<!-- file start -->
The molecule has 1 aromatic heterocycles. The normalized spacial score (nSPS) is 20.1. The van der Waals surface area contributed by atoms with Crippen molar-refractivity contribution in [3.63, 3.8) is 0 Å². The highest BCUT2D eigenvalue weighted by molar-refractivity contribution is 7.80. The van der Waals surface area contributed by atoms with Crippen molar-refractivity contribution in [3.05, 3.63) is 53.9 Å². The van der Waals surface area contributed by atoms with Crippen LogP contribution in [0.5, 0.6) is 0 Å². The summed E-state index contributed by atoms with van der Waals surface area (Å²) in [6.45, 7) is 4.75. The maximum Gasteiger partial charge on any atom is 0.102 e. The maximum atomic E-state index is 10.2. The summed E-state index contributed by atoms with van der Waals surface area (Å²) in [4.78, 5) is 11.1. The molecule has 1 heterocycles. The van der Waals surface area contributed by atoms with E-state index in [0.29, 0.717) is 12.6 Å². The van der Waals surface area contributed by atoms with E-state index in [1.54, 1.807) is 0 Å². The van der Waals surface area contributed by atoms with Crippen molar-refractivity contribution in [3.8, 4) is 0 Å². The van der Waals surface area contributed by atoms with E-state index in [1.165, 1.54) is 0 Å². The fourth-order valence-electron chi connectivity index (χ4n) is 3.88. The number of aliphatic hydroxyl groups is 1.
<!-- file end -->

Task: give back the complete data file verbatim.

The molecule has 1 aromatic heterocycles. The normalized spacial score (nSPS) is 20.1. The van der Waals surface area contributed by atoms with Crippen molar-refractivity contribution in [3.63, 3.8) is 0 Å². The highest BCUT2D eigenvalue weighted by molar-refractivity contribution is 7.80. The van der Waals surface area contributed by atoms with Crippen molar-refractivity contribution in [3.05, 3.63) is 53.9 Å². The van der Waals surface area contributed by atoms with Crippen LogP contribution in [0.5, 0.6) is 0 Å². The summed E-state index contributed by atoms with van der Waals surface area (Å²) in [6.45, 7) is 4.75. The maximum Gasteiger partial charge on any atom is 0.102 e. The maximum atomic E-state index is 10.2. The summed E-state index contributed by atoms with van der Waals surface area (Å²) in [4.78, 5) is 11.1. The molecule has 1 heterocycles. The van der Waals surface area contributed by atoms with E-state index in [0.29, 0.717) is 12.6 Å². The van der Waals surface area contributed by atoms with E-state index in [1.54, 1.807) is 0 Å². The van der Waals surface area contributed by atoms with Crippen molar-refractivity contribution in [3.8, 4) is 0 Å². The van der Waals surface area contributed by atoms with E-state index in [1.165, 1.54) is 0 Å². The fourth-order valence-electron chi connectivity index (χ4n) is 3.88. The number of aliphatic hydroxyl groups is 1.